This is one is what is known as a Wild Ale. Beers of this type have an advantage other brews do not, although it is typically Belgian yeast, it’s got a bit of a wild side. The yeast is what is known as Wild Yeast, that is it is not added in intentionally. It comes from barrels that have previously been used for other purposes. Yeasts such as Brettanomyces are sometimes seen. You never know what you are going to get when this gets added in, so look out!
Produced by New Belgium Brewing Co, as part of their Lips of Faith line. Starting off in 1989, they have made great strides since then. I’ll let them tell their story: ” As our aspiring young home brewer rides his mountain bike with “fat tires” through European villages famous for beer, New Belgium Brewing Company was but a glimmer in his eye. Or basement. For Jeff Lebesch would return to Fort Collins with a handful of ingredients and an imagination full of recipes. And then there was beer. Jeff’s first two basement-brewed creations? A brown dubbel with earthy undertones named Abbey and a remarkably well-balanced amber he named Fat Tire. To say the rest was history would be to overlook his wife’s involvement. Kim Jordan was New Belgium’s first bottler, sales rep, distributor, marketer and financial planner.” Unique for them is their addition of employee ownership to all employees upon completing one year of employment.
Poured a very cloudy straw colored yellow into a tulip glass, producing a small head but with decent lacing. Carbonation was minimal, but left a nice thin lacing that stuck well to the glass.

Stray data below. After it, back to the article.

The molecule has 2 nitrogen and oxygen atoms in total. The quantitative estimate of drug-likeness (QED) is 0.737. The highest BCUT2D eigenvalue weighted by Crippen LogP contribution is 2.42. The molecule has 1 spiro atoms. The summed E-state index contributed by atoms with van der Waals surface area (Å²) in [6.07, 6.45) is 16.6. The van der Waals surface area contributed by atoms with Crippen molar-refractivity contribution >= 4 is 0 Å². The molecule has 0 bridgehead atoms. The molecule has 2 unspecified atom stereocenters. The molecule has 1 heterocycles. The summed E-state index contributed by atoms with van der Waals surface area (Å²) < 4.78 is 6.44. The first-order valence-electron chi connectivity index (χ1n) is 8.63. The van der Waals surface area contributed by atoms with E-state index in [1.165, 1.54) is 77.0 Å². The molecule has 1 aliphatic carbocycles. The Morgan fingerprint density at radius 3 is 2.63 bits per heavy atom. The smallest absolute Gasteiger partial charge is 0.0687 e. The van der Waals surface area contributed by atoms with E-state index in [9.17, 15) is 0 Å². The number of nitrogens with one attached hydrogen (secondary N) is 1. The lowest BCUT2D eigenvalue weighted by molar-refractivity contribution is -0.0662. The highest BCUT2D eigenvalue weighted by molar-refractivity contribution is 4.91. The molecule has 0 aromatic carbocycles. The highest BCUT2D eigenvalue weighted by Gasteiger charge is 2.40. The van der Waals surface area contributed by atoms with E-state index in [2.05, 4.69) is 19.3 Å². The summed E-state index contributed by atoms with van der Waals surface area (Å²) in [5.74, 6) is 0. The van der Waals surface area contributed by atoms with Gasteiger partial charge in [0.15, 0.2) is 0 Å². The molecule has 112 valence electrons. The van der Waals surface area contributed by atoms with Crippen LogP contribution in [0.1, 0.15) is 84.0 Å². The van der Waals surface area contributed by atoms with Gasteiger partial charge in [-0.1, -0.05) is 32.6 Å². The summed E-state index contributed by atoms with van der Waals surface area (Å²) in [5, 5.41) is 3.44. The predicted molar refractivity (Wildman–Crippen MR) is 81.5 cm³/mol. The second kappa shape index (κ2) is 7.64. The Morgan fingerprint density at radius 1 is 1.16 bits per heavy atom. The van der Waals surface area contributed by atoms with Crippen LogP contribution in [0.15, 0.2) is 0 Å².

Aromas were interesting. Compared to Avery’s Brabant, another ‘wild ale’, this one I could place. Definite aroma of the Brett yeast, giving it a sour finish to the aroma. Spice and citrus are also present, with the standard malt finish. Not as pugnant as I would have thought.
I expected more of a sour taste, but it was smooth. The malt came out more than anything, although I did taste some of the spice and citrus. What I didn’t get was a brett beer. The sour finish was so subtle I almost went through the entire bomber before I could taste it. I expected much more of the ‘wild’ come out in the yeast.
Mouthfeel was that of a medium bodied beer and somewhat crisp.
Overall, I wasn’t impressed. A good beer to be sure, but it lacked the very thing it was supposed to have: a brett character. For what this beer is supposed to do, it did not live up to it. I’m not sure I would classify this as a wild ale. Seems to be more of a pretty decent run of the mill ale with some spice. It went well with the goulash I made, as the spice and malt in the beer brought out the spice in the tomato sauce I used. It weighs in at 6% ABV, so it won’t bowl you over.